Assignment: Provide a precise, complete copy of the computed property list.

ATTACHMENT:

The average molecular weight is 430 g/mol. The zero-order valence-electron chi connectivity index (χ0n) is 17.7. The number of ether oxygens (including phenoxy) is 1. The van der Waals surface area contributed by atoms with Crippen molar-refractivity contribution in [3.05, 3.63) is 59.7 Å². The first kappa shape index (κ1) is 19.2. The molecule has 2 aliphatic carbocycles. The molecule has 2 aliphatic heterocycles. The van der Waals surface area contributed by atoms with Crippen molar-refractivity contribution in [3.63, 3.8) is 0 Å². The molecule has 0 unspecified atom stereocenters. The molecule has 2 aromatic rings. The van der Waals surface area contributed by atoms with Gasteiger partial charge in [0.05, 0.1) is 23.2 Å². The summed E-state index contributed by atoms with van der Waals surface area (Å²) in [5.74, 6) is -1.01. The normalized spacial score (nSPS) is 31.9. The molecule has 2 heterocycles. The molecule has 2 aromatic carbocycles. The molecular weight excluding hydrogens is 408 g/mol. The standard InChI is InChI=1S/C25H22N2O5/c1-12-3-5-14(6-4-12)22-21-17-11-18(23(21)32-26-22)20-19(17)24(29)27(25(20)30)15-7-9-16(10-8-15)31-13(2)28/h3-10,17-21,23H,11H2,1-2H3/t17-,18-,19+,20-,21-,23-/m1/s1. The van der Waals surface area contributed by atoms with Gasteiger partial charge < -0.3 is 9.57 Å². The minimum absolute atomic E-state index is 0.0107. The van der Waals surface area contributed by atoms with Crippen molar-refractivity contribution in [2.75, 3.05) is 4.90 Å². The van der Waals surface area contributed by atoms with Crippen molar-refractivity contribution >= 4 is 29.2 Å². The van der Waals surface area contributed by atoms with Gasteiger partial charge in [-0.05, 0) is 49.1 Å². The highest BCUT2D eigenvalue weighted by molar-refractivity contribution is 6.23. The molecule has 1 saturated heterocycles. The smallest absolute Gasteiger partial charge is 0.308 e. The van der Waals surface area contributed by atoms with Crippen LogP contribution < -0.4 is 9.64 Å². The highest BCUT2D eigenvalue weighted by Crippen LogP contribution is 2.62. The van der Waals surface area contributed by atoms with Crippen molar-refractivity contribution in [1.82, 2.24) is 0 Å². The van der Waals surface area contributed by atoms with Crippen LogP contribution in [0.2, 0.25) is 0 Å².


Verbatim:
The average molecular weight is 430 g/mol. The zero-order valence-electron chi connectivity index (χ0n) is 17.7. The number of ether oxygens (including phenoxy) is 1. The van der Waals surface area contributed by atoms with Crippen molar-refractivity contribution in [3.05, 3.63) is 59.7 Å². The first kappa shape index (κ1) is 19.2. The molecule has 2 aliphatic carbocycles. The molecule has 2 aliphatic heterocycles. The van der Waals surface area contributed by atoms with Crippen molar-refractivity contribution in [3.63, 3.8) is 0 Å². The molecule has 0 unspecified atom stereocenters. The molecule has 2 aromatic rings. The van der Waals surface area contributed by atoms with Gasteiger partial charge in [0.05, 0.1) is 23.2 Å². The summed E-state index contributed by atoms with van der Waals surface area (Å²) in [5.74, 6) is -1.01. The normalized spacial score (nSPS) is 31.9. The molecule has 2 heterocycles. The molecule has 2 aromatic carbocycles. The molecular weight excluding hydrogens is 408 g/mol. The standard InChI is InChI=1S/C25H22N2O5/c1-12-3-5-14(6-4-12)22-21-17-11-18(23(21)32-26-22)20-19(17)24(29)27(25(20)30)15-7-9-16(10-8-15)31-13(2)28/h3-10,17-21,23H,11H2,1-2H3/t17-,18-,19+,20-,21-,23-/m1/s1. The van der Waals surface area contributed by atoms with Gasteiger partial charge < -0.3 is 9.57 Å². The minimum absolute atomic E-state index is 0.0107. The van der Waals surface area contributed by atoms with Crippen molar-refractivity contribution in [2.75, 3.05) is 4.90 Å². The van der Waals surface area contributed by atoms with Crippen molar-refractivity contribution >= 4 is 29.2 Å². The van der Waals surface area contributed by atoms with Gasteiger partial charge in [-0.05, 0) is 49.1 Å². The highest BCUT2D eigenvalue weighted by molar-refractivity contribution is 6.23. The molecule has 1 saturated heterocycles. The smallest absolute Gasteiger partial charge is 0.308 e. The van der Waals surface area contributed by atoms with Crippen LogP contribution < -0.4 is 9.64 Å². The highest BCUT2D eigenvalue weighted by Crippen LogP contribution is 2.62. The van der Waals surface area contributed by atoms with Crippen molar-refractivity contribution in [1.82, 2.24) is 0 Å². The van der Waals surface area contributed by atoms with Crippen LogP contribution in [0.2, 0.25) is 0 Å².